's Deepwater Nautilus rig should have spent the last two months drilling for oil and natural gas in 8,000 feet of water in the Gulf of Mexico, earning $220,000 a day. Instead, the vessel sat idle in a Texas shipyard.
Workers last week finished the latest round of repairs on the Nautilus after Hurricane Katrina tore
the 50,277-ton rig from its moorings and Hurricane Rita grounded it. They also added mooring points to lessen the chance of a repeat. The 2005 storms have cost Houston-based Transocean, the largest offshore driller, about $135 million for repairs, downtime and equipment upgrades.
At least Transocean is done counting. A year after Katrina, the biggest natural disaster ever in the energy business, companies are still tallying the damage done by the hurricanes. The price tag so far, according to two of the world's biggest insurance brokers and a power-industry group, is $17 billion.
The billions of dollars spent on rebuilding is money that might have gone to drilling wells and tapping new oil and gas deposits. More supply is needed worldwide to keep pace with demand and control prices. Oil futures touched a record $78.40 a barrel on July 14 in New York and have been higher in the past half year than in the six months after the storms struck.
Katrina in late August and Rita in September tore through the Gulf of Mexico's offshore oil and gas fields with winds of 170 miles per hour (274 kph), toppling production platforms, setting rigs adrift and rupturing pipelines. As of the last government report, on June 19, about 10 percent of oil and gas output was still off line.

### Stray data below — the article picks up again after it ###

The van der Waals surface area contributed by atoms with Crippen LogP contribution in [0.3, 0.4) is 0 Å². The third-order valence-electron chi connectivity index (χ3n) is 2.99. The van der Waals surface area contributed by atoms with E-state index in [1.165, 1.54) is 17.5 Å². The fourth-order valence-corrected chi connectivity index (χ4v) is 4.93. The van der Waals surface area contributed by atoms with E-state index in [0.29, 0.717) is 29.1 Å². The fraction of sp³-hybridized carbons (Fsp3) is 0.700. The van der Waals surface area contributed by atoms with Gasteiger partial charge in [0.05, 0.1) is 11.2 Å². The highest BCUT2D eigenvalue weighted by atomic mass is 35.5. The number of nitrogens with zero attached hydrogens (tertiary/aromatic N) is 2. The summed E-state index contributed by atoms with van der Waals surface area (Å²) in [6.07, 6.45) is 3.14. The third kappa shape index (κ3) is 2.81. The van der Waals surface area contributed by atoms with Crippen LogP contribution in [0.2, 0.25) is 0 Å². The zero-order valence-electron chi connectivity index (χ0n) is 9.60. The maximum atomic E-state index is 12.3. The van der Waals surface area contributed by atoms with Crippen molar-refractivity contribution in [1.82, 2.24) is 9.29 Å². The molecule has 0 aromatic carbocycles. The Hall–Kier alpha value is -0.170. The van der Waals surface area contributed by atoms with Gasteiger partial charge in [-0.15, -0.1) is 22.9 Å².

As the storms moved ashore, high winds and flooding also damaged gas-processing plants. Seven refineries representing more than 10 percent of U.S. fuel-making capacity sustained damage that kept them shut down for weeks or months. More than 170,000 miles of power lines were downed, knocking out service to about 5 million utility customers.
Damage estimates will probably rise as new reports trickle in with each field that is restarted, pipeline reactivated or platform that is scrapped, Fagot and insurers said.
Demolition work, the final stage of hurricane recovery, will continue until at least 2010, said Jack Jurkoshek, a spokesman at Oceaneering International Inc., a Houston company that supplies divers and unmanned submarines to the offshore oil industry.
Aon Corp., the world's second-largest insurance broker, and Willis Group Holdings, the third-largest, separately estimated damage from Katrina and Rita to oil and gas producers, drillers, pipeline operators and refiners at $15 billion. The Edison Electric Institute, an association of electric companies, estimated damage to power networks at $1.43 billion from Katrina and $500 million from Rita.